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Coryphas or Koryphas (Ancient Greek: Κορυφάς),[1] also known as Coryphantis or Koryphantis (Κορυφαντίς), was one of the settlements of the Mytilenaeans, on the coast of ancient Aeolis, opposite to Lesbos, and north of Atarneus. It is evidently the same place which appears in the Tabula Peutingeriana under the name Corifanio, between Adramyttium and Elateia — which may be another name of Heraclea.[2][3] Strabo mentions Coryphantis and Heraclea, and "after them, Attea."[4] The oysters of Coryphas are mentioned by Pliny the Elder.[5]

Its site is located near Keremköy, Asiatic Turkey.[2][6]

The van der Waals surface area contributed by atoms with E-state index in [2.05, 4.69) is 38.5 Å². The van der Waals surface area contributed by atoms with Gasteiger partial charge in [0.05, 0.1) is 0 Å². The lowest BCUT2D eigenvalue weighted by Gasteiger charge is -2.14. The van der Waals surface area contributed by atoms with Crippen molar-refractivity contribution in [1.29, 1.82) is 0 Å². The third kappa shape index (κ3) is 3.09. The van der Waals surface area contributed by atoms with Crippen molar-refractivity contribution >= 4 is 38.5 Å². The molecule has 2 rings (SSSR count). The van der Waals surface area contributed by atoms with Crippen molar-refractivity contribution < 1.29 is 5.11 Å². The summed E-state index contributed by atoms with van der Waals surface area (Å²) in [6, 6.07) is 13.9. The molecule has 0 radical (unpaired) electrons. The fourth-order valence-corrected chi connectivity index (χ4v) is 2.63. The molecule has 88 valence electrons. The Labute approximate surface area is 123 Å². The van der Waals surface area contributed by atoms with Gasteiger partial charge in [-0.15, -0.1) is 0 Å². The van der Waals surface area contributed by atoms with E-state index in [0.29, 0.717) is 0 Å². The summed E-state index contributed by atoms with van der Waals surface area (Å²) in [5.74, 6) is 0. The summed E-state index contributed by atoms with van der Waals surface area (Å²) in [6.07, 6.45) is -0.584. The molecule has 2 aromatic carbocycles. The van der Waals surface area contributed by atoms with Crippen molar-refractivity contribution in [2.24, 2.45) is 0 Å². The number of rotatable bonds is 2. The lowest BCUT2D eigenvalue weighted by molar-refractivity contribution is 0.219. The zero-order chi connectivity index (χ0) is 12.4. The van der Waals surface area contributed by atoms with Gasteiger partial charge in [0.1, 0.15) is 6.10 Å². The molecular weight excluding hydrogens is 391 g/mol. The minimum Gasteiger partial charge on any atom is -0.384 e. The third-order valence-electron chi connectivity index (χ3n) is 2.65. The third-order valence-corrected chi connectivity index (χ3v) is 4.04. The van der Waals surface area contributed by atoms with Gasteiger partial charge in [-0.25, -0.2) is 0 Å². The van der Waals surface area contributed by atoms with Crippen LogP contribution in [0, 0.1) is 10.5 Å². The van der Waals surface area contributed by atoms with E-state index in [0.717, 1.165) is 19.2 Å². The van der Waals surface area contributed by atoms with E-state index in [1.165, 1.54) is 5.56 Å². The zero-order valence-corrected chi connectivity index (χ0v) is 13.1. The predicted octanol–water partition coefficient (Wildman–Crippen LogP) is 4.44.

1. ^ Pliny. Naturalis Historia. Vol. 5.30.
  2. ^ a b Richard Talbert, ed. (2000). Barrington Atlas of the Greek and Roman World. Princeton University Press. p. 56, and directory notes accompanying.
  3. ^ Lund University. Digital Atlas of the Roman Empire.
  4. ^ Strabo. Geographica. Vol. p. 607. Page numbers refer to those of Isaac Casaubon's edition.
  5. ^ Pliny. Naturalis Historia. Vol. 32.6.
  6. ^ Lund University. Digital Atlas of the Roman Empire.

 This article incorporates text from a publication now in the public domainSmith, William, ed. (1854–1857). "Coryphantis". Dictionary of Greek and Roman Geography. London: John Murray.

Coordinates: 39°21′21″N 26°46′59″E / 39.355929°N 26.782977°E / 39.355929; 26.782977